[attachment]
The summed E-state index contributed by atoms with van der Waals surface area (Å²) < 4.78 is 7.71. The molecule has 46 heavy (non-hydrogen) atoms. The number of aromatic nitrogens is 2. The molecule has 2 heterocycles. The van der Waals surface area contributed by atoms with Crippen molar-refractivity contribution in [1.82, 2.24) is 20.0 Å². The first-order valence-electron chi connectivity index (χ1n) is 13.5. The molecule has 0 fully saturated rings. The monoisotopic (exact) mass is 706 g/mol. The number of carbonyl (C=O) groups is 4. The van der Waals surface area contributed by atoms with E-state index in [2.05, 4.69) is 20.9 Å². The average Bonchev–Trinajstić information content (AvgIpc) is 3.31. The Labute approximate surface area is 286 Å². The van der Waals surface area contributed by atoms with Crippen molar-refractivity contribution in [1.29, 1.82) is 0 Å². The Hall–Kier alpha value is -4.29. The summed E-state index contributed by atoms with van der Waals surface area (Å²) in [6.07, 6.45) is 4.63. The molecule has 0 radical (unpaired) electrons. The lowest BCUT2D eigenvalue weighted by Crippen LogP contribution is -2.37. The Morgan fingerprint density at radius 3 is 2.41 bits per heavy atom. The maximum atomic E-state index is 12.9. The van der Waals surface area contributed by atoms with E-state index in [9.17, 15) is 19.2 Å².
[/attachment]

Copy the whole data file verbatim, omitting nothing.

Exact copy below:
The summed E-state index contributed by atoms with van der Waals surface area (Å²) < 4.78 is 7.71. The molecule has 46 heavy (non-hydrogen) atoms. The number of aromatic nitrogens is 2. The molecule has 2 heterocycles. The van der Waals surface area contributed by atoms with Crippen molar-refractivity contribution in [1.82, 2.24) is 20.0 Å². The first-order valence-electron chi connectivity index (χ1n) is 13.5. The molecule has 0 fully saturated rings. The monoisotopic (exact) mass is 706 g/mol. The number of carbonyl (C=O) groups is 4. The van der Waals surface area contributed by atoms with E-state index in [2.05, 4.69) is 20.9 Å². The average Bonchev–Trinajstić information content (AvgIpc) is 3.31. The Labute approximate surface area is 286 Å². The van der Waals surface area contributed by atoms with Crippen molar-refractivity contribution in [1.29, 1.82) is 0 Å². The Hall–Kier alpha value is -4.29. The summed E-state index contributed by atoms with van der Waals surface area (Å²) in [6.07, 6.45) is 4.63. The molecule has 0 radical (unpaired) electrons. The lowest BCUT2D eigenvalue weighted by Crippen LogP contribution is -2.37. The Morgan fingerprint density at radius 3 is 2.41 bits per heavy atom. The maximum atomic E-state index is 12.9. The van der Waals surface area contributed by atoms with E-state index in [9.17, 15) is 19.2 Å².